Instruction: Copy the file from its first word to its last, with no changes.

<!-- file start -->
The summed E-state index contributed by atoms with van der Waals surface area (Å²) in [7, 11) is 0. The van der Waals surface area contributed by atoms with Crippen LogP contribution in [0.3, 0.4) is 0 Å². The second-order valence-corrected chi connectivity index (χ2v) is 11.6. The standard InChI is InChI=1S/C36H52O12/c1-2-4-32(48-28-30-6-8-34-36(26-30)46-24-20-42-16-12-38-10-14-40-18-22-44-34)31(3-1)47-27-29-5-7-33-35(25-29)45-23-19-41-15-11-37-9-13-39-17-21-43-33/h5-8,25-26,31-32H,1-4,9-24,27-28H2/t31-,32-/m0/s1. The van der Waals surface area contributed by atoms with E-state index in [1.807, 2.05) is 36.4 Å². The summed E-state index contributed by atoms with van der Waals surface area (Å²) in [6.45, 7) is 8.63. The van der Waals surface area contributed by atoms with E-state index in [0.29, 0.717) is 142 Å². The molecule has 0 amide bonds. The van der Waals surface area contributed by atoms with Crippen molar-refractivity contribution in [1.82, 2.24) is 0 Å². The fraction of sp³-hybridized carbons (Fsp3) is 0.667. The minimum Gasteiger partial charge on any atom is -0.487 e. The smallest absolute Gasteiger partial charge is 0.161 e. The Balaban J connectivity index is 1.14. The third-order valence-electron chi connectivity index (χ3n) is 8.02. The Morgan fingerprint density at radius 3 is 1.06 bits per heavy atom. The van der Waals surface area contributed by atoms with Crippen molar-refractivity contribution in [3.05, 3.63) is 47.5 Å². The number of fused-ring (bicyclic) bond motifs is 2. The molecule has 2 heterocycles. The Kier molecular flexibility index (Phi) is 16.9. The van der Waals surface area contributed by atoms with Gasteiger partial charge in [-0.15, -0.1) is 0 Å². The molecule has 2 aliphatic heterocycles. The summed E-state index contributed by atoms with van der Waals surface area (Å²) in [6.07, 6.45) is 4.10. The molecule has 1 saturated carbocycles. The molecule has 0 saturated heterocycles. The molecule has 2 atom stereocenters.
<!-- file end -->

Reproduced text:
The summed E-state index contributed by atoms with van der Waals surface area (Å²) in [7, 11) is 0. The van der Waals surface area contributed by atoms with Crippen LogP contribution in [0.3, 0.4) is 0 Å². The second-order valence-corrected chi connectivity index (χ2v) is 11.6. The standard InChI is InChI=1S/C36H52O12/c1-2-4-32(48-28-30-6-8-34-36(26-30)46-24-20-42-16-12-38-10-14-40-18-22-44-34)31(3-1)47-27-29-5-7-33-35(25-29)45-23-19-41-15-11-37-9-13-39-17-21-43-33/h5-8,25-26,31-32H,1-4,9-24,27-28H2/t31-,32-/m0/s1. The van der Waals surface area contributed by atoms with E-state index in [1.807, 2.05) is 36.4 Å². The summed E-state index contributed by atoms with van der Waals surface area (Å²) in [6.45, 7) is 8.63. The van der Waals surface area contributed by atoms with E-state index in [0.29, 0.717) is 142 Å². The molecule has 0 amide bonds. The van der Waals surface area contributed by atoms with Crippen molar-refractivity contribution in [1.82, 2.24) is 0 Å². The fraction of sp³-hybridized carbons (Fsp3) is 0.667. The minimum Gasteiger partial charge on any atom is -0.487 e. The smallest absolute Gasteiger partial charge is 0.161 e. The Balaban J connectivity index is 1.14. The third-order valence-electron chi connectivity index (χ3n) is 8.02. The Morgan fingerprint density at radius 3 is 1.06 bits per heavy atom. The van der Waals surface area contributed by atoms with Crippen molar-refractivity contribution in [3.05, 3.63) is 47.5 Å². The number of fused-ring (bicyclic) bond motifs is 2. The molecule has 2 heterocycles. The Kier molecular flexibility index (Phi) is 16.9. The van der Waals surface area contributed by atoms with Gasteiger partial charge in [-0.15, -0.1) is 0 Å². The molecule has 2 aliphatic heterocycles. The summed E-state index contributed by atoms with van der Waals surface area (Å²) in [6.07, 6.45) is 4.10. The molecule has 1 saturated carbocycles. The molecule has 0 saturated heterocycles. The molecule has 2 atom stereocenters.